• Even attempt to mess with the election results (the idea has been discussed).  
Cattabriga and Kreps are out but the fallout from their shambolic actions on the commission could still have consequences and Andreana Jackson is simply not trustworthy.   

They need to cancel this meeting.  It's time to go away with at least a little dignity.  

Kevin Vericker
November 8, 2018

Wednesday, November 7, 2018

The Real New Day In North Bay Village

The results are in. 

Mayor - Brent Latham 1,299 votes versus Laura Cattabriga 872  (60% to 40%)
Commissioner At Large - Julianna Strout 1,396 versus Robert Alvarez 735 (66% to 34%)

The message is as clear as the results are decisive.  
  • Stop the petty corruption.  
  • Stop the self serving grandiosity.  
  • Run the city for the residents. 
  • Clean the streets.
  • Fix the infrastructure.  

This was always very clear but it took Strout and Latham a huge amount of work to get the message out there and right up until last night it was not clear that enough people were listening.  Laura Cattabriga tried to carry her lie about Latham's residency all the way to the end and yesterday at the polls was still talking to voters about her false claims.  

The new few months will take a lot of hard work.  The damage wrought by Connie Leon Kreps and her sycophants was not just simple legislation.  Over the last year, they have wrecked the structure of the Village and that will not be easy to fix.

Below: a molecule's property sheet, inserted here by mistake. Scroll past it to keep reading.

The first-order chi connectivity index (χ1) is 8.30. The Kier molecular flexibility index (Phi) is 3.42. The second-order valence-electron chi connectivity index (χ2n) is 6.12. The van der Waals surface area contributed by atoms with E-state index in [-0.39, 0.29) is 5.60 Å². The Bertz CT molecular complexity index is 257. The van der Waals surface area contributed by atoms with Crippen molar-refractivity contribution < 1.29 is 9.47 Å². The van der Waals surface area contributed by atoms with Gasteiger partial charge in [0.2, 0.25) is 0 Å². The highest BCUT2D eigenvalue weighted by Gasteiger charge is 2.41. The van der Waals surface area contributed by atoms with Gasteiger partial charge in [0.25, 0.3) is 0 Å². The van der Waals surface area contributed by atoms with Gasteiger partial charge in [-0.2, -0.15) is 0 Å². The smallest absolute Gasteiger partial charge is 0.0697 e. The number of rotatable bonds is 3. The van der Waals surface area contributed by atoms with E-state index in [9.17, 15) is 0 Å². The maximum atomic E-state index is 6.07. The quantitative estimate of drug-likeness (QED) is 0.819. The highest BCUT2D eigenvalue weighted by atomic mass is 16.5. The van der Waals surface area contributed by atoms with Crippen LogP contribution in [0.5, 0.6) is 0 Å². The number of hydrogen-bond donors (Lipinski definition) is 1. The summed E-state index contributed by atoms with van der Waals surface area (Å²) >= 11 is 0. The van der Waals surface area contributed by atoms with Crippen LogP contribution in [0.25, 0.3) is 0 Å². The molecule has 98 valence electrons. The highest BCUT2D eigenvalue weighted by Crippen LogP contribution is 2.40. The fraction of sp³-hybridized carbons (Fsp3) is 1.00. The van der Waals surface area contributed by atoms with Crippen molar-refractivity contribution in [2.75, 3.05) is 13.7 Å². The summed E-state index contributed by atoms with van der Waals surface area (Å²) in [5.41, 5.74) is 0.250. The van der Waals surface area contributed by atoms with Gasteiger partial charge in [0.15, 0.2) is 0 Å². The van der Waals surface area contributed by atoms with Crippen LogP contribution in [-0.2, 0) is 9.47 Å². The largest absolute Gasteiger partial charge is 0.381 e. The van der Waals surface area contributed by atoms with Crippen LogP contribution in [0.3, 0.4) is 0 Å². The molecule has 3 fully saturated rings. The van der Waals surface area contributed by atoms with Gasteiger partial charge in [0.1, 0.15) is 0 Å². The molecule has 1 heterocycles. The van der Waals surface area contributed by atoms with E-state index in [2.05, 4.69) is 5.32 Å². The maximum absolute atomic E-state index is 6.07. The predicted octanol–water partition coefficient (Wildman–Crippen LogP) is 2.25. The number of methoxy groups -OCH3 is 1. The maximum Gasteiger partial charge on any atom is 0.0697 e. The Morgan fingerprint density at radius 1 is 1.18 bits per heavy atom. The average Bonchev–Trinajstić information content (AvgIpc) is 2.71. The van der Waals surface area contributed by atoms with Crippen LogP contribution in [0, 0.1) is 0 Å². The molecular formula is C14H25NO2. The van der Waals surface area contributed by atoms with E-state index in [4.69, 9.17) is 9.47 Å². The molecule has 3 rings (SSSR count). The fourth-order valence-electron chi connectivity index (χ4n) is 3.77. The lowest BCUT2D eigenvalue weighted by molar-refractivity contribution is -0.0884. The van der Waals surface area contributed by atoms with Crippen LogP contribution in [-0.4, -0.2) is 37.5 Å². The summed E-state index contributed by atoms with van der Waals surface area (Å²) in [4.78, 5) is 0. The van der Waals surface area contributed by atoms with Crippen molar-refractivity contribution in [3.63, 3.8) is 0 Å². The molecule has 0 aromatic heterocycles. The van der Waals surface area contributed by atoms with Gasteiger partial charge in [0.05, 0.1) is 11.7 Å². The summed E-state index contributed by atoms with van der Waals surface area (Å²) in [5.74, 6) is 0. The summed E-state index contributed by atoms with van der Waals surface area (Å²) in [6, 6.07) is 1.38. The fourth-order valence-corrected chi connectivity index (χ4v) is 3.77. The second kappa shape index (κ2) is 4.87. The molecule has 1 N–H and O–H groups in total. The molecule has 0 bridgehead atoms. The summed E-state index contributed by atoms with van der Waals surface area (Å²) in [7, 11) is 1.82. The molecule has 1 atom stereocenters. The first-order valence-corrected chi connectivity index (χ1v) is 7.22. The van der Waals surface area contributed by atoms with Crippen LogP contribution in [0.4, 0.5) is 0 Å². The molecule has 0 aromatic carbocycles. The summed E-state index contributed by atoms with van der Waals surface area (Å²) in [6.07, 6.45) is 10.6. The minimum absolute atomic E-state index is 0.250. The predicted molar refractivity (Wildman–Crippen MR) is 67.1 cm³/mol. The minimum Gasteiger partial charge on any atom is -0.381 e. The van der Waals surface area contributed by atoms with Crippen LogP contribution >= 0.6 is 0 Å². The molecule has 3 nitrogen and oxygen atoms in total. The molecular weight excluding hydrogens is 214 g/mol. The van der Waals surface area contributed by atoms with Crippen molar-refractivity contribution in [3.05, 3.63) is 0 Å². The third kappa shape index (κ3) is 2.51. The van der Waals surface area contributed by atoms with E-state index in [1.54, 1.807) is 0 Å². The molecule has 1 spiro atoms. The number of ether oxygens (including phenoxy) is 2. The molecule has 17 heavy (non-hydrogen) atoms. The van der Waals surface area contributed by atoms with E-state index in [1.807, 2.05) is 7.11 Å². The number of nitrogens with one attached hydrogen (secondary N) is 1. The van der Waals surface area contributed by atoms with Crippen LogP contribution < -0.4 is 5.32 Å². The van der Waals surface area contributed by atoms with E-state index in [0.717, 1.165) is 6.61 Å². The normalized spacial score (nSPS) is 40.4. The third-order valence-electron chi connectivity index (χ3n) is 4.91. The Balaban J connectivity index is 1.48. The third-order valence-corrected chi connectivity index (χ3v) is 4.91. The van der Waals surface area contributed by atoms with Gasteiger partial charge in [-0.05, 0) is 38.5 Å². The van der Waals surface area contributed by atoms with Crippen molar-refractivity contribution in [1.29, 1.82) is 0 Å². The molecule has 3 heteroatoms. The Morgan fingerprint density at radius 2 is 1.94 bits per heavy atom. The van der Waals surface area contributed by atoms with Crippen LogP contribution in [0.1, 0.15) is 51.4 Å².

The administration is saddled with an interim village manager, acting police chief and interim village clerk.  We have a village attorney who has interfered in every function of government and demoralized city staff.  The voters passed a number of Charter Amendments that make no sense and we are facing several lawsuits.  Untangling this will not be easy.  

But fortunately, we have three people on the dais who are clear eyed, transparent and ready to work.  They are going to need a lot of help but I have little doubt about their ability to get it right.  

Kevin Vericker
November 7, 2018